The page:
“I think we have mice,” Kayla said. She rolled over on the sofa and placed her ear against the wall, sure that she had just heard the scuffling of feet. Nothing. She looked back at Matt who slouched in the red chair, his feet on the coffee table, his eyes half closed.
Did you hear me? I think we have mice?”
“Don’t be silly. It’s the neighbors upstairs. I’m sure they’d fumigate.”
He held up the remote and began to switch through the channels until Kayla said, “Pick something.”
“Huh? Nothing on really.” He left it on the Military Channel where there was a program on World War II and fell asleep. Kayla listened for the scratching, but it remained quiet. Almost as if the mice knew she was listening for them.
They’d been lucky to get this place. It was a decent size two-bedroom, and they split the twenty-four hundred dollar rent. The drawback was that it was a basement apartment—garden apartment, the owner called it—though it only had small half windows in the front of the living room and in the back at the kitchen. Because the house sat in the middle of the block there were no windows in the bedrooms.
“Cells,” Kayla called them, though Matt didn’t seem to care. He seemed to enjoy holing up in his dark little bedroom and tapping away on his computer.
“You’re like a mole,” Kayla would tell him. He was a little with his longish nose and thick round wire rimmed glasses. He was a psych student of independent means. Quiet, easy-going, he kept to himself most of the time, but that was fine by Kayla. She had her own friends.
“You’re too picky. This place is perfect for you. You can walk to work.”
He was right. It was a fifteen-minute walk to her office at Dupont Circle, and yet there were those noises. Not all the time, but enough. Except Matt didn’t hear them. Whenever he came into the room, they stopped.
Kayla decided to buy an electronic mouse trap. It was the most humane thing. She would bait it with peanut butter and let it do its work. The directions said it could hold up to six mice at a time.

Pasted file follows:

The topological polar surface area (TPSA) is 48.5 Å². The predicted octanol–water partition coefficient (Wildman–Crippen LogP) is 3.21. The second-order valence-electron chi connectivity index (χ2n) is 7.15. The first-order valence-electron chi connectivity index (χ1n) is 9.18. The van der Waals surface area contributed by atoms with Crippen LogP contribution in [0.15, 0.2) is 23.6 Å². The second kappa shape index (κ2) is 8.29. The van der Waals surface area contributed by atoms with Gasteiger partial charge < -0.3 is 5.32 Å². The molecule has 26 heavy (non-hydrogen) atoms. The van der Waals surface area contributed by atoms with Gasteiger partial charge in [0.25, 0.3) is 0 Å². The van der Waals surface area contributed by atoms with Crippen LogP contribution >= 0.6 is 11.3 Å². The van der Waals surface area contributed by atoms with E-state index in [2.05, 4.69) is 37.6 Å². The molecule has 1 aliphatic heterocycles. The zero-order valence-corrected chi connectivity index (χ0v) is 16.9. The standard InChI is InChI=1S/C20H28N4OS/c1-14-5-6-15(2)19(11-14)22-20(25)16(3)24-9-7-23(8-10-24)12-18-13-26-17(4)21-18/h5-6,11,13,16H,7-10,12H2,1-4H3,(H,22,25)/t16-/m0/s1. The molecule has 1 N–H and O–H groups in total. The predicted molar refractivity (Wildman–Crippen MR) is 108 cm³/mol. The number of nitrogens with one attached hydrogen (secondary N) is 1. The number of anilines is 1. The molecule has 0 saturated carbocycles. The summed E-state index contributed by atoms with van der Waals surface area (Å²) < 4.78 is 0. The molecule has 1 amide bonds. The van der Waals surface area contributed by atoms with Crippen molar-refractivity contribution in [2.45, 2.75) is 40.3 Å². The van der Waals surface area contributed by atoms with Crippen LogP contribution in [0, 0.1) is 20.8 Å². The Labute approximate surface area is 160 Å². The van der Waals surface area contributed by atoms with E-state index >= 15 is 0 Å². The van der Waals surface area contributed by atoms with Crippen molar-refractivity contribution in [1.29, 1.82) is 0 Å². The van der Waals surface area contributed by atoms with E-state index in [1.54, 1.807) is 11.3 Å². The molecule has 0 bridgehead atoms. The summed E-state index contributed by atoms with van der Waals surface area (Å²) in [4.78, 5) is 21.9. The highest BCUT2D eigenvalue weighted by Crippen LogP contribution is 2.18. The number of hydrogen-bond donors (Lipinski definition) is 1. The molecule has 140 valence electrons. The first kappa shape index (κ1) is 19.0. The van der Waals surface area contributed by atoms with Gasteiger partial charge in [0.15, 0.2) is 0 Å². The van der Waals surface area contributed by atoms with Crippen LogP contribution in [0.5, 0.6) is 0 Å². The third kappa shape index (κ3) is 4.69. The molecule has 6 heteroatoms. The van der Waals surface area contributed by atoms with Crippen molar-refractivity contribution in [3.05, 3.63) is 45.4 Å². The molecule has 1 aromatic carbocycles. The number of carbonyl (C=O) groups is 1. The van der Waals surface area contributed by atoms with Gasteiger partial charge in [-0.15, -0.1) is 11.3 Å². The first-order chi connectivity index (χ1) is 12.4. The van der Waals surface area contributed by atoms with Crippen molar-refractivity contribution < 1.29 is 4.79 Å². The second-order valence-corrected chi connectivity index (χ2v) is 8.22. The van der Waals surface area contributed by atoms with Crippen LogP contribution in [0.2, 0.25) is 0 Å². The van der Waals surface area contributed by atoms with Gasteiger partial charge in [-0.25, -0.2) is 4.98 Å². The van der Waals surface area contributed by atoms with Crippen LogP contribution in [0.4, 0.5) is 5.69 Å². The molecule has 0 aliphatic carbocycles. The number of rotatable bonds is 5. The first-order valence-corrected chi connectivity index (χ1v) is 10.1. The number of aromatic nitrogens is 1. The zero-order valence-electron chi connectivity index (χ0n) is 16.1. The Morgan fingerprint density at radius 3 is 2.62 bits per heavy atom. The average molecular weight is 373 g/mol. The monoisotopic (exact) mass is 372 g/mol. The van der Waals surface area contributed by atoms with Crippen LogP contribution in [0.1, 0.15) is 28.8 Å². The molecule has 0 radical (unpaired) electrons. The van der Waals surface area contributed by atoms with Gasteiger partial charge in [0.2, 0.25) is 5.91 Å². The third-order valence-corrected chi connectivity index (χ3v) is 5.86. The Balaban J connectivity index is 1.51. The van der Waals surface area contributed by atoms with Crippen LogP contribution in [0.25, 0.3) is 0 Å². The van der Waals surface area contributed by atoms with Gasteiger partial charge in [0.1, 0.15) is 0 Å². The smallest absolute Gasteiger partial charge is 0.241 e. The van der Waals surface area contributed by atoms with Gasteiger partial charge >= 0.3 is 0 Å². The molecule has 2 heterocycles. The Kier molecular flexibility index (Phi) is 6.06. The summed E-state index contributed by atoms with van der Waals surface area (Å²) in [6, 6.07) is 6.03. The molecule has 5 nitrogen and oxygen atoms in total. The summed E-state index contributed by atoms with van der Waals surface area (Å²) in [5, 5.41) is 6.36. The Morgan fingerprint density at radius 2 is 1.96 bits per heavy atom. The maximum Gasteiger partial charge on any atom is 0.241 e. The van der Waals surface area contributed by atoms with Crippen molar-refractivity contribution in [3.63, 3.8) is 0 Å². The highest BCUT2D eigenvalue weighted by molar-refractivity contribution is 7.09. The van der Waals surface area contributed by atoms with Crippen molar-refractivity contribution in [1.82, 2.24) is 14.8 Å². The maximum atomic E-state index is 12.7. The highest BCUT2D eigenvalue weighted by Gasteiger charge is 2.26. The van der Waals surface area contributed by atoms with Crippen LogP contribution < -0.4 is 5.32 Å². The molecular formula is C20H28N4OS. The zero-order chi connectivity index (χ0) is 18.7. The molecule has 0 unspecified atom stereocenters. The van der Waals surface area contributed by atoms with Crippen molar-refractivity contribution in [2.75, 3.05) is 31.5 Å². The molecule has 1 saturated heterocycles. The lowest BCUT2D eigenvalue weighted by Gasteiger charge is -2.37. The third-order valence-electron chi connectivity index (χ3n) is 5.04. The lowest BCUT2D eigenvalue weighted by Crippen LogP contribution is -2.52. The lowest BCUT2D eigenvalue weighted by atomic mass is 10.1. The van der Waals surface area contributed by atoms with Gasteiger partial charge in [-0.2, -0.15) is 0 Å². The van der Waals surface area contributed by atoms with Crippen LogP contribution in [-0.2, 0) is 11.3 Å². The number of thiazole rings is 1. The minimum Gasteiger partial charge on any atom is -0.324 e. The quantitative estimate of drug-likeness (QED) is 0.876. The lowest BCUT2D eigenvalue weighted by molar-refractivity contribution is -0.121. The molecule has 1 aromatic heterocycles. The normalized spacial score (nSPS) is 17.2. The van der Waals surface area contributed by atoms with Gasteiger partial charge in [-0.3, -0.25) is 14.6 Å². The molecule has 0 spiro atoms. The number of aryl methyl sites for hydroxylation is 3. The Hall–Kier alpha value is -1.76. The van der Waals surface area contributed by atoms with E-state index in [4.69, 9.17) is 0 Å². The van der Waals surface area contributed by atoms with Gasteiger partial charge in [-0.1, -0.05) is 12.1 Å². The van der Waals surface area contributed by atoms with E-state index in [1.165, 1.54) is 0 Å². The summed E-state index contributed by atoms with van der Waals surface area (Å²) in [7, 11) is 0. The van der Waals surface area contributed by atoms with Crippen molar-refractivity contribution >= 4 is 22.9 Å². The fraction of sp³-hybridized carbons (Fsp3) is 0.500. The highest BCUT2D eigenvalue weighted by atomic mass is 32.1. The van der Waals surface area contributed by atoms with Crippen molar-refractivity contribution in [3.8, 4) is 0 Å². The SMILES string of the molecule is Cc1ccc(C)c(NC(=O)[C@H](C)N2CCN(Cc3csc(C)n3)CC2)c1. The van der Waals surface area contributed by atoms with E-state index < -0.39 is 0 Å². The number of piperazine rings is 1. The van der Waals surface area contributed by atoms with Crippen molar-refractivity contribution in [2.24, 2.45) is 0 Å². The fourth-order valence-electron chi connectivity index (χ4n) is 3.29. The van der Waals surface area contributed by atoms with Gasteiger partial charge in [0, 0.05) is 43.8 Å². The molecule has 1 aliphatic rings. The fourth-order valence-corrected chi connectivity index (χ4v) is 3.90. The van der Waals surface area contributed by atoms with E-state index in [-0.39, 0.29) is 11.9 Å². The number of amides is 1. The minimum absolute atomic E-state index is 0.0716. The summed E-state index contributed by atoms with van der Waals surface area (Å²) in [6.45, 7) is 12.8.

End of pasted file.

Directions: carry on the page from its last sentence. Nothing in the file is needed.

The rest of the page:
She set it up behind the couch and waited. A week went by. Then two. The trap remained empty, but the scratching continued. At night when she was lying in bed, she’d hear the scritch scratching on the wall, the scrabble of little feet, and she’d toss and turn until morning. She couldn’t eat. She’d imagine mice running through the cupboards prying into their supplies, leaving a trail of little brown turds behind. Stepping into the shower with its dark curtain terrified her so she bathed less and less often. Her hair became a chaotic nest of tangles around her thin, white face. She was too tired to do laundry.
Kayla would find herself drifting off at work. During a presentation by the president of her company, she began to snore. She was fired that afternoon.
Kayla dragged herself home and threw herself on her bed. She no longer cared about the scratching. She just wanted to sleep.
When she woke, all was dark and still. She didn’t hear a sound except her own breathing.
“Feeling better?” Matt said.
“I am a little.”
Kayla started to stand, but Matt grasped her arm and pulled her down. “No, I’m afraid you won’t be leaving yet. This is the second part of the experiment. I call it sensory deprivation. Don’t worry. It’s not total, and I won’t let you starve or dehydrate. Maggie was very resilient. I expect you will be too. Who knows? You make even make it to Stage Three.”
Kayla could feel hear her heart throbbing. “Stage Three?”
“Let’s not worry about that now,” Matt said as he wrapped duct tape around her hands. He slapped a final piece across her mouth. “The record is four months. Let’s just see how you do.”